WHITE SULPHUR SPRINGS, W.Va. — Myles Garrett doesn’t have just a pass-rush plan.
The Cleveland Browns All-Pro touts a pass-rush ideology that has fueled five straight seasons of double-digit sacks and a level of dominance that traditional box scores alone can’t capture.
“Freedom,” he described it Tuesday in a one-on-one interview with Yahoo Sports. “We work with tracks. Keep the noise out of your head, stay focused, and the easiest thing to focus on is one spot — that track.
“Don’t veer off it.”
With new defensive coordinator Jim Schwartz guiding the Browns, Garrett and his teammate need not veer.
The Browns swapped defensive coordinators after two losing seasons, bringing in Schwartz to capture the magic of a long career that has included coordinating the Philadelphia Eagles’ Super Bowl LII title and serving as Detroit Lions head coach. Garrett and Browns linebacker Jeremiah Owusu-Koramoah joked this week that their eyes are turning green from watching so much Philadelphia film. But laughs aside, they like what they’re seeing.
Aggressive rushes. Stopping the run on the way to the quarterback. Stirring up chaos without waiting to respond to offensive cues.
If you haven’t heard the word “attack” on repeat, you haven’t heard the Browns discuss their defense this week. And it’s great news for Garrett and pass-rush partner-in-crime, Za’Darius Smith, whom the Browns acquired this spring.
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“Attack mentality, with the defensive line being the engine for the unit, really fits well with our players,” Browns general manager Andrew Berry told Yahoo Sports. “Because the emphasis is on pass rush.
“And we think we have the best pass rusher in the league.”
They also think he hasn’t yet played his best football.
Is there ‘another level’ for Myles Garrett?
Garrett shakes his head and laughs when he hears his head coach’s scouting report.
“Myles, I don’t think he’s played his best football,” Browns head coach Kevin Stefanski told Yahoo Sports. “He’s a great, great, great player. But I think there’s another level for him.”
What’s that level? Again laughs Garrett, a player who’s reached and maintained statistically rare heights.
Garrett’s 16 sacks last season trailed only the San Francisco 49ers’ Nick Bosa, his 67.5 the past five years second only to the Pittsburgh Steelers’ T.J. Watt. Pro Football Focus graded Garrett highest among all edge rushers in total defense (92.5) and pass rush (93.5), while ESPN’s pass-rush win rate metric slots Garrett third with a 27% success rate.
So Garrett is elite at attacking offenses, getting home to quarterbacks and finishing plays. What then might that next level of his play look like? He yearns to improve coordination with players like Smith, defensive tackle Dalvin Tomlinson and defensive end Obo Okoronkwo.
“Just playing well together and playing well as a unit,” Garrett said. “Being a cohesive unit and allowing each other to play off each other. It hasn’t always been at its best. … But all of us on the same field at the same time, it’s hard to double team everyone. So allowing us to know that situation, coaching us beforehand, watching the film and everyone being on the same page of how to react and how to attack from there — that is how we all go to the next level.”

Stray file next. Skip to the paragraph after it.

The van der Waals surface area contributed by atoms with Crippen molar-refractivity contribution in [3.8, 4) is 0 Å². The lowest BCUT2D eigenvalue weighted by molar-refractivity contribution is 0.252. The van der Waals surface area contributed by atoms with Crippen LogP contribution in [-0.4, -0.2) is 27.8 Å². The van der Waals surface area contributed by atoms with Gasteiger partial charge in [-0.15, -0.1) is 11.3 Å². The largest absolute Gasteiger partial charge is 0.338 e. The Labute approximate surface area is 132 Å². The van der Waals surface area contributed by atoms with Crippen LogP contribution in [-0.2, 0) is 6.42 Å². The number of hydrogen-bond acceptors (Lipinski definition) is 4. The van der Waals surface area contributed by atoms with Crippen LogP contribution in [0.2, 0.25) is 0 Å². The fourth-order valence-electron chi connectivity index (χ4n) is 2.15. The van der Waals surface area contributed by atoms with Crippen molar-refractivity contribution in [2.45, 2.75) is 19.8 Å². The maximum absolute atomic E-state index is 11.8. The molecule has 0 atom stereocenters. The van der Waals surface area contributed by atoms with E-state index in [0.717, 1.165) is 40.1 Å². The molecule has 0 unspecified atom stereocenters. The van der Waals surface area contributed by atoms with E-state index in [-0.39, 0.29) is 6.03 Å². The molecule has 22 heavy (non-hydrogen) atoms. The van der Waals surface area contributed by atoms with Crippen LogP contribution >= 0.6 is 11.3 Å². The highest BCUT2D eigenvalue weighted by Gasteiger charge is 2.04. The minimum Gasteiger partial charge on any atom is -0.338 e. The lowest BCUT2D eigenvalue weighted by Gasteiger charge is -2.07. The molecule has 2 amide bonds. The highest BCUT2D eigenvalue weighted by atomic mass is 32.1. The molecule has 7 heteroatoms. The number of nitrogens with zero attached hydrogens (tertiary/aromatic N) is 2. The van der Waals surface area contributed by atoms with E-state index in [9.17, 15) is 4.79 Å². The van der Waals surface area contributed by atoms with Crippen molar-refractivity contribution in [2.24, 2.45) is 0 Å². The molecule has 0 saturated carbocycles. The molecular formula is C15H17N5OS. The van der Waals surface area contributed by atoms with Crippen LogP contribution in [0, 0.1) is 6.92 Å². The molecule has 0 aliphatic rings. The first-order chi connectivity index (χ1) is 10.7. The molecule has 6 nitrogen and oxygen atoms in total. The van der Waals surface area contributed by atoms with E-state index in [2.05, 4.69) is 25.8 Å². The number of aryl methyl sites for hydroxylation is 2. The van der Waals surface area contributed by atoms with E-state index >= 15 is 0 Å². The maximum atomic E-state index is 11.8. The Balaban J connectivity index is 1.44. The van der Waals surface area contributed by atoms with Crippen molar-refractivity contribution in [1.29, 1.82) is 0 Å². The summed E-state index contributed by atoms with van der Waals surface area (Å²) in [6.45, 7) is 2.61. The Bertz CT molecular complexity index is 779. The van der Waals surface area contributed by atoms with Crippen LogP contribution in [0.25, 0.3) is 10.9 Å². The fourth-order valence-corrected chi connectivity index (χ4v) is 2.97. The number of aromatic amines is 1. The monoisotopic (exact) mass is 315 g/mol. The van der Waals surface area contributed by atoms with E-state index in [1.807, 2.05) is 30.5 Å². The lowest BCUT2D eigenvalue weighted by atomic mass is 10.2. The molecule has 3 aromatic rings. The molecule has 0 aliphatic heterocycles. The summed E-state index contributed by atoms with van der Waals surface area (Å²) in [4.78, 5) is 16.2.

Garrett is looking to be more vocal in meetings than in past years to fuel that coordination, studying leadership including with a book Stefanski hand-delivered to him, “The Captain Class: A New Theory of Leadership.” (Stefanski gave the book to all coaches and select players.)
The 2017 first overall draft pick says he’s coaching teammates on their rush tells, whether they’re leaning too much in one direction before a first step or exposing their chest when taking a slant step. Garrett considers if that same slant step was sufficiently flat, how precise hand placement was, and whether a tight end was sufficiently on his heels to get separation.
“For most of my career, I’ve led by example just trying to be first when I’m out here … winning my reps, doing it clean,” Garrett said. “But now, this stage of my career, trying to lead [by] having that ability to be outspoken in a way that most shows younger guys, it’s not just coach. A lot of these older guys have a lot of knowledge we can tap into.”
Why the Browns want to create chaos
With Schwartz at the defensive helm, the Browns will still play in the four-man front in which Garrett has thrived. Their angles and technique will shift some. Expect them to rush wider and send extra rushers more frequently than last year to draw one-on-one matchups, a decision confirmed in part by the Browns’ belief in their man coverage.
They’ll challenge themselves to force offenses into as many second-and-7-plus downs as possible, goading the offense to pass and set up longer-developing plays against a feisty set of trench men. The goal isn’t just to capitalize when money downs arrive but to create money downs.
“Part of the philosophy is to increase those obvious passing situations and then use your strengths along the defensive line along with your rushers to go win on those downs,” Berry said. “Our goal is to steal a number of snaps as pure rush snaps throughout the game.”
They know affecting the quarterback will be paramount in a division with Joe Burrow and Lamar Jackson. They’ll tweak game plans and rush angles accordingly to account for a threat as elusive as Jackson, though Garrett says not to discount Burrow’s athleticism either. (“Joe does have wheels. Don’t let him fool you. He’s a special talent, a special athlete as well.”)
Regardless of the opponent, they’ll aim to rush aggressively. Freely. That’s the idea.
“Our defensive line messing things up as they come off the ball,” Stefanski said. “Not waiting for things to happen.”